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Mermaids in the church choir

By Christopher Howse

To some, an interest in misericords sounds like the enthusiasm for madrigals of the insufferable Professor Welch in Kingsley Amis’s Lucky Jim.

Misericords, the carved undersides of tip-up wooden seats in the choirs of English cathedrals and collegiate churches, are not easy to see and often obscure when they can be. Many are in dark nooks and are now roped off to prevent damage.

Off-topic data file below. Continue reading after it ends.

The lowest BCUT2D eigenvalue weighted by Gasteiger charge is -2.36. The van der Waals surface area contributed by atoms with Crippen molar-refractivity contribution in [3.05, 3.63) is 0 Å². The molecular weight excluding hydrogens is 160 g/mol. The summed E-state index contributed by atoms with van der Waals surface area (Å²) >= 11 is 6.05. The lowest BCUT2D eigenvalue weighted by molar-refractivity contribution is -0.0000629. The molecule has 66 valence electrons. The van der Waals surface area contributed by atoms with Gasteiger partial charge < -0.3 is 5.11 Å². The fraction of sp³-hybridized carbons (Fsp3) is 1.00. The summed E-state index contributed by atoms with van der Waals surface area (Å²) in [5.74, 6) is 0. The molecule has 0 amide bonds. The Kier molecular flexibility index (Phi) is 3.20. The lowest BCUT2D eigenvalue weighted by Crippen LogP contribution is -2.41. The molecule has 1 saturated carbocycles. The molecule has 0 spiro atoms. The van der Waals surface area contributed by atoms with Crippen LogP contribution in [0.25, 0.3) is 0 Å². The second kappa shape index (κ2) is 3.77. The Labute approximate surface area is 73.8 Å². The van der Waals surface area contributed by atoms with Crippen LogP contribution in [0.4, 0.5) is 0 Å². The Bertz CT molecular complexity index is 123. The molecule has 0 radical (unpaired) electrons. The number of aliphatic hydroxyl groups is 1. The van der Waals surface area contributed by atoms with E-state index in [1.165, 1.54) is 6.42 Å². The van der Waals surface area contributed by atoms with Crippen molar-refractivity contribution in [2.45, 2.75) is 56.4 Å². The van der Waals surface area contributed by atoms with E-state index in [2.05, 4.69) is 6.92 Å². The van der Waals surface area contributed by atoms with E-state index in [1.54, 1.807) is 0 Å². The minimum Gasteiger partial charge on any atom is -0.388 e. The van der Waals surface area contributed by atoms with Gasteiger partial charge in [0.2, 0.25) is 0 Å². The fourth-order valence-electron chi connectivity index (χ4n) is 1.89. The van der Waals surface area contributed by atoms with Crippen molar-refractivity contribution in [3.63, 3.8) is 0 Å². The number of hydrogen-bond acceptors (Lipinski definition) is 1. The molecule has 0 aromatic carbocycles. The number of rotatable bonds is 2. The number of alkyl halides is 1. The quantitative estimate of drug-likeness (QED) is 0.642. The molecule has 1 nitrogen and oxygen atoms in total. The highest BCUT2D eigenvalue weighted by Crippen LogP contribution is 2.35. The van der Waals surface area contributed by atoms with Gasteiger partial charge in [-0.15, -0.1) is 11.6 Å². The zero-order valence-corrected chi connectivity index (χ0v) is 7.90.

Those that can be seen are often described in such terms as those applied to the early 14th-century misericords at Chichester Cathedral: “Composite creature with hooded face, human torso, beast’s haunches, and four claws instead of a hoof. It tramples on an unidentified object, which looks like the hind leg of a beast; the creature has human hands and is beating a tabor.” What can it mean?

Read the original article at: The Telegraph

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